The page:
7. Japan’s business confidence index hit a multi-year high last week along with forecasts of increased spending plans on plant and equipment as well as increased hiring plans for additional employees.
  8. Industrial commodity prices along with oil hit multi-week highs last week reflecting growth in demand and curtailed production resulting in declining inventories, which bodes well for future pricing. Saudi Arabia’s upcoming public offering of Aramco stock and bonds is a key driver in their effort on restraining production and boosting prices. We still expect growth in non-OPEC sources and alternate energy sources will keep a lid on future oil prices. Jaguar will only manufacture electric cars in a few years, and England will ban all gasoline vehicles in 20 years.

So where does this leave us?
It is clear that the global economy continues to improve without normal inflationary pressures. Interest rates remain unusually low for this stage in an economic recovery while earnings are accelerating as anticipated benefiting from improved volume, pricing, reduced operating costs and higher margins. Again, all of this is a great recipe for higher stock prices but all stocks are not equal and sometimes expectations run ahead of reality. I found it particularly interesting last week that many stocks sold off after beating earnings estimates after having reached all-time highs. This is not unusual, so don’t worry. The key is the future; and if it is indeed bright for many of these companies as we expect, this to be only a pause in a long-term uptrend.

We continue to emphasize in our portfolio the financials, mainly multinational banks; global industrials; low-cost industrial commodity stocks even though they hit multi-year highs last week; U.S.-based, low-cost steel and aluminum companies even though Trump may have delayed implementing trade tariffs against dumping in the states but it will come so be patient as it is for real and global prices are rising as China is finally curtailing production as mentioned above; global technology companies selling at a reasonable valuation to growth; and special situations emphasizing companies implementing internal changes to be more competitive and profitable in the future.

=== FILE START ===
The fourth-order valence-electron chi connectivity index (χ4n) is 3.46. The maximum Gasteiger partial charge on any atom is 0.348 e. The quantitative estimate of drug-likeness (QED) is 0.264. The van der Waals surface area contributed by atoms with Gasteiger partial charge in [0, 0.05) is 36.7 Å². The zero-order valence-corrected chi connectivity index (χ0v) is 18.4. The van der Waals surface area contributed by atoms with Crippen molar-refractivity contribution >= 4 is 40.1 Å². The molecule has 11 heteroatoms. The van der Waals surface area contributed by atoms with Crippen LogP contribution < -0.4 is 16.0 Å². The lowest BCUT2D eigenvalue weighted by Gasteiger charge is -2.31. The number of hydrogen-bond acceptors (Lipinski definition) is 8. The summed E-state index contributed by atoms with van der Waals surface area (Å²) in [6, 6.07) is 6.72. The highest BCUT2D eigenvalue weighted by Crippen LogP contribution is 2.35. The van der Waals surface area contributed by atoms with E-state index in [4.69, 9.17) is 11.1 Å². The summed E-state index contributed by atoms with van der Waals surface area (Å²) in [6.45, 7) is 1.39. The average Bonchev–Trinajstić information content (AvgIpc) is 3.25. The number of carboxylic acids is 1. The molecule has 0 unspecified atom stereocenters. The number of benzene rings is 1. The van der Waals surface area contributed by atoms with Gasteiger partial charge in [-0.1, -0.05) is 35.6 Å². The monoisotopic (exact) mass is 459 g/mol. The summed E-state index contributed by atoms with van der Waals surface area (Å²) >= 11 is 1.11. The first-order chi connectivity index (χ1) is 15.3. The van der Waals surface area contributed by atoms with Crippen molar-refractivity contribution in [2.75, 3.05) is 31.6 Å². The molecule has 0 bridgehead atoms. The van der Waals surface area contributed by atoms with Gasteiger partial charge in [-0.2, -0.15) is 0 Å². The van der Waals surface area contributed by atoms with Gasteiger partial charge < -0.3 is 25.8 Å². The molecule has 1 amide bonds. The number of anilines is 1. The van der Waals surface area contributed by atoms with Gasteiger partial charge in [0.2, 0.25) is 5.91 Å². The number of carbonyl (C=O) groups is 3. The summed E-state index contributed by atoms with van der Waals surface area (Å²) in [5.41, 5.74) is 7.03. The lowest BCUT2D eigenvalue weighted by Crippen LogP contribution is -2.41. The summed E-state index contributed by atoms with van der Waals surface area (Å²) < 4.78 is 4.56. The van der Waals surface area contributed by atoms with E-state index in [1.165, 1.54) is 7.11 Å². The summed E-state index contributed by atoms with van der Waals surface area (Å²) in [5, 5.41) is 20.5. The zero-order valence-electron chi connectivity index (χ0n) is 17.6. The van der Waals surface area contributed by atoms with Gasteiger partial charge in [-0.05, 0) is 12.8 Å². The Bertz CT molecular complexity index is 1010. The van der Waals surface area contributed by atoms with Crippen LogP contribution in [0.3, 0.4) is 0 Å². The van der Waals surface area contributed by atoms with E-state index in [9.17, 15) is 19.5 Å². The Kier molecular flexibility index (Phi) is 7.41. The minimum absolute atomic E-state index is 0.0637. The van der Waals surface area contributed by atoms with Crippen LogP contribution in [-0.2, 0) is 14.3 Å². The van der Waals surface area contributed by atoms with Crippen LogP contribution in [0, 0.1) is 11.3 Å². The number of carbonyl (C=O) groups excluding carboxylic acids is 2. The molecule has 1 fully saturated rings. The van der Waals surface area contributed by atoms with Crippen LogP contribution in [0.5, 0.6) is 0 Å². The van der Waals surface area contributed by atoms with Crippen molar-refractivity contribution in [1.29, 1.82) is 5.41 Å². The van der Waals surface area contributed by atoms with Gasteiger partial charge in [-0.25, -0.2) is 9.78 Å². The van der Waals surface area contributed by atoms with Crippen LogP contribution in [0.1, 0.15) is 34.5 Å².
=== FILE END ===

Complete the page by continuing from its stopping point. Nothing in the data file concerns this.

Let’s conclude where we began and discuss the implications of Trump pivoting from extreme far right positions supported by Preibus and Banyon to the center right supported by his Wall Street team and family. The odds for passing a tax reform bill this year have risen dramatically as well as a huge infrastructure program. As we move into the fall, we expect the market to again anticipate a “Trump trade” which really has evaporated over the last few months. Trump and his team will continue to push for free but fair trade but may not have to act as punitively if countries/companies act first as we see already occurring in China.

The bottom line is to look at what happened after election for a clue for what may happen this fall. Don’t try to market time but invest for accelerating domestic growth as we enter 2018. Our portfolio is well positioned not only the current environment but for this occurring as well.

So remember to review all the facts; pause, reflect and consider mindset shifts; analyze your asset composition and risk controls; do independent research and….

Invest Accordingly!

Bill Ehrman
Paix et Prospérité LLC

One thought on “Is Trump Pivoting Center Right?

  1. Bill:
    I believe you are right. Bannon and the far right are goners.
    You have been right for a very long time. U.S. Stocks continue to be in a sweet spot, for all the reasons you have articulated. European stocks are generally trading at 3/4 our P/E, and growth prospects there are improving. I have not researched Italian banks, but likely they are now out of reach. But certainly the breakup of the Euro concerns, have been all but fully mitigated.